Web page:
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Written by Assembly Democrats, Aaron Collins   
Monday, 22 April 2019 19:27

clean-airWe honor our conservation past while planning for the future


MADISON – Today, Wisconsin celebrates Earth Day. While this is a worldwide event, our state has a unique connection to this holiday, as it was conceived by Wisconsin’s own Gaylord Nelson. Governor Tony Evers has also announced that 2019 is the “Year of Clean Drinking Water” making this Earth Day a unique opportunity to focus our efforts on the policies the Governor has laid out in his budget. Assembly Democratic Leader Gordon Hintz (D-Oshkosh) made the following remarks regarding Earth Day in Wisconsin:

gordon_hintz“I am proud to celebrate Earth Day today in Wisconsin. Our state has long been a leader in environmental protection and in raising awareness of the need to conserve our natural resources. We must all work together to fulfill our responsibilities as stewards of our planet and to do all we can to protect it,” Rep. Hintz stated. “The Governor’s budget provides a strong blueprint to support clean communities by returning science to the DNR, focusing on clean drinking water, and promoting clean and renewable energy.”

gaylord-nelsonSenator Gaylord Nelson conceived the idea of Earth Day in 1970 after witnessing the devastation of a major oil spill in Santa Barbara, California. The first Earth Day event was successful, engaging over two thousand universities and colleges, ten thousand primary and secondary schools, and hundreds of communities across the country. Today, the first Earth Day is credited with propelling environmental awareness and conservation onto the world stage and leading Congress to pass the Clean Air Act and create the Environmental Protection Agency in 1970.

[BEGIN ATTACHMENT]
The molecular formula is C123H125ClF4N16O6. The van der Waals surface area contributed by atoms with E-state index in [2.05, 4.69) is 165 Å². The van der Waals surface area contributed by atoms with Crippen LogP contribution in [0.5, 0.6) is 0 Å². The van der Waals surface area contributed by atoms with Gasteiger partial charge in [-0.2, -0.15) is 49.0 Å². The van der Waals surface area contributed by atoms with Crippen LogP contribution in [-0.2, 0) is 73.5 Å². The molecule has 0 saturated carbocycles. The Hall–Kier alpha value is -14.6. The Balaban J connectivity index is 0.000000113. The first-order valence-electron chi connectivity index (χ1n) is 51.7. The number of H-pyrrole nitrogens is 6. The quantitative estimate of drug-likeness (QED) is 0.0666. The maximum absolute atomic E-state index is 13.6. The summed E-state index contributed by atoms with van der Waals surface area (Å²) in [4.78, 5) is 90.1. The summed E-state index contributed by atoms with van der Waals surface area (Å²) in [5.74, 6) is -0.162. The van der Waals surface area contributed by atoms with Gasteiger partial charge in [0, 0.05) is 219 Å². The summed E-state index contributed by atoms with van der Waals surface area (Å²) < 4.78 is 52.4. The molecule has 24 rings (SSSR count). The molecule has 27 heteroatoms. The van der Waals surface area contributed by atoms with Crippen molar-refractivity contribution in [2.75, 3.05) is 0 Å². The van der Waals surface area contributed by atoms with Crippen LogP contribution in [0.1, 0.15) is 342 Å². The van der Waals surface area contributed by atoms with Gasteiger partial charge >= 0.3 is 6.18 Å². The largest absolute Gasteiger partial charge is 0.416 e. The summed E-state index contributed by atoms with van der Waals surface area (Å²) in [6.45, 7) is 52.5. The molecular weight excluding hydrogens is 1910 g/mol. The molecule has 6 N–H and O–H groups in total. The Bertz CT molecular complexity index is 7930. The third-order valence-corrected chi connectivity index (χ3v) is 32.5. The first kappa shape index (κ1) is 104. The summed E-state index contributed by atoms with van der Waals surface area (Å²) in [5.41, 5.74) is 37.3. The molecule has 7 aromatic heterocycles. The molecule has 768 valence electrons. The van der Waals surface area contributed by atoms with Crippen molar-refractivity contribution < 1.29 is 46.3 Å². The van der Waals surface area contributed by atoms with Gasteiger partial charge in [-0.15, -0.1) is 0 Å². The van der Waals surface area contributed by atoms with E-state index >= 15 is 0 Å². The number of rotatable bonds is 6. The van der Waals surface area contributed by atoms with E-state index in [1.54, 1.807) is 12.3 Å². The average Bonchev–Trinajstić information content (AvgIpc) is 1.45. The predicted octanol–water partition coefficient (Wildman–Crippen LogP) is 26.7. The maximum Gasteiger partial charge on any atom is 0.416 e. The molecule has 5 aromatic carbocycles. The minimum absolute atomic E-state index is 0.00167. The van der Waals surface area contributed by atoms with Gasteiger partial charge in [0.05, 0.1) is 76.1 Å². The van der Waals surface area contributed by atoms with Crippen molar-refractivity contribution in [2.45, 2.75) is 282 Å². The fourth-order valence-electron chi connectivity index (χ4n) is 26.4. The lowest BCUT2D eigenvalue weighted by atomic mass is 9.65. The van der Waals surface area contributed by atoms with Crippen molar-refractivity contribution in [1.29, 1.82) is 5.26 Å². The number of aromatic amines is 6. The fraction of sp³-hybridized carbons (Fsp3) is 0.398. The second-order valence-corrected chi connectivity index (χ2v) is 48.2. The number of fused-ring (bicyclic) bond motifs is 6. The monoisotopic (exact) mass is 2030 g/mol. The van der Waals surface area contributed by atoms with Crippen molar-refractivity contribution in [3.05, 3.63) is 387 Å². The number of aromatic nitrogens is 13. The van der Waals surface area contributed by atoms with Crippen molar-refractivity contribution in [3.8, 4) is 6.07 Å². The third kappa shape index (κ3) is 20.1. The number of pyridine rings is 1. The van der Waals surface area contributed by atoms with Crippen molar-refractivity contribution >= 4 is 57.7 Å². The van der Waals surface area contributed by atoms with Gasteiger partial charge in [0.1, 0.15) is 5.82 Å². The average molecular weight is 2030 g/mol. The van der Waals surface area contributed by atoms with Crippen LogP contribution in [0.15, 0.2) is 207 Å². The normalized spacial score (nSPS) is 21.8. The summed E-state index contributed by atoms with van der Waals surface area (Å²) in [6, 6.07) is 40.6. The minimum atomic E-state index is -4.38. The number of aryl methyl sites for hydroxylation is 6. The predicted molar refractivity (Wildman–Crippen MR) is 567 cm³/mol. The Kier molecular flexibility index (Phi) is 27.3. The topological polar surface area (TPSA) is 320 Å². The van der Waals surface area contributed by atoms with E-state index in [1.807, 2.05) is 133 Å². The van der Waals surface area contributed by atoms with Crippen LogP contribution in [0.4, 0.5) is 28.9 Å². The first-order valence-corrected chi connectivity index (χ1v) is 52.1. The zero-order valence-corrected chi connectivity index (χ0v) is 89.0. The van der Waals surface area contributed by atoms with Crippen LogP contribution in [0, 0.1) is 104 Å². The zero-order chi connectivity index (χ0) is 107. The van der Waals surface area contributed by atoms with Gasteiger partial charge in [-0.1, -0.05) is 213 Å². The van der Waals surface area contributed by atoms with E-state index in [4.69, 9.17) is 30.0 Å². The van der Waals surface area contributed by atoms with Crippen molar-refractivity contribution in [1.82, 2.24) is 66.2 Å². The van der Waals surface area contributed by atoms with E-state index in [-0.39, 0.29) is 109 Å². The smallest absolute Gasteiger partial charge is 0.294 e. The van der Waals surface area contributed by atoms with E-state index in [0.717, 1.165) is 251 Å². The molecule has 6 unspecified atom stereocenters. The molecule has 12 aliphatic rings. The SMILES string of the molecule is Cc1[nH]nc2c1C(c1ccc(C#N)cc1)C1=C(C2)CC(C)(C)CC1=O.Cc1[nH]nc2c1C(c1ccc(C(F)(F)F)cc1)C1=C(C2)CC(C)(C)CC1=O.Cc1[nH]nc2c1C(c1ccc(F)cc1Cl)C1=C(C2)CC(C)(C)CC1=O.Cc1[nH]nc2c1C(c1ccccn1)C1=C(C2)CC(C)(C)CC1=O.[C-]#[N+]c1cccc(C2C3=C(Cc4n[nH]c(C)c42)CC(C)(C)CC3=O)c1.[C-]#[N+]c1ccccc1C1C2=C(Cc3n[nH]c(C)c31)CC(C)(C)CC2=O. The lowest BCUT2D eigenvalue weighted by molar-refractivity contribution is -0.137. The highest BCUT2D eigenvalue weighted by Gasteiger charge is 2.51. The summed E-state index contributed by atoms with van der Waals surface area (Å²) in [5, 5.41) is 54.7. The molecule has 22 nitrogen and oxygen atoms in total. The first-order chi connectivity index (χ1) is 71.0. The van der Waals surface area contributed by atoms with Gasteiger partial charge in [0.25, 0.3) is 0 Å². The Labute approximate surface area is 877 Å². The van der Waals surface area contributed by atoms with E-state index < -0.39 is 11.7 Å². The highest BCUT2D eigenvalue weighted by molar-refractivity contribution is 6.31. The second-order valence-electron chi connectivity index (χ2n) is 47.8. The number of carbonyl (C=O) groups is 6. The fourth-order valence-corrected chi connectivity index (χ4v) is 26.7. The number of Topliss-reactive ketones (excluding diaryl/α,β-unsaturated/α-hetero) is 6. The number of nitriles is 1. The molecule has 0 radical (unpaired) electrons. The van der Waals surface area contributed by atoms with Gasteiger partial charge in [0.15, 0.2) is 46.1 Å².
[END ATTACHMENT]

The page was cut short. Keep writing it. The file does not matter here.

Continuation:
“To honor Gaylord Nelson’s legacy, we must also confront the challenges before us regarding environmental protections. Climate change and the impact it is having on our communities is something we must address immediately. The future of our state and our planet hinge on the policy decisions we make today. Shortsighted thinking is no longer an option as we learn more about the immediate and long-term impacts on future generations,” Hintz concluded.

 
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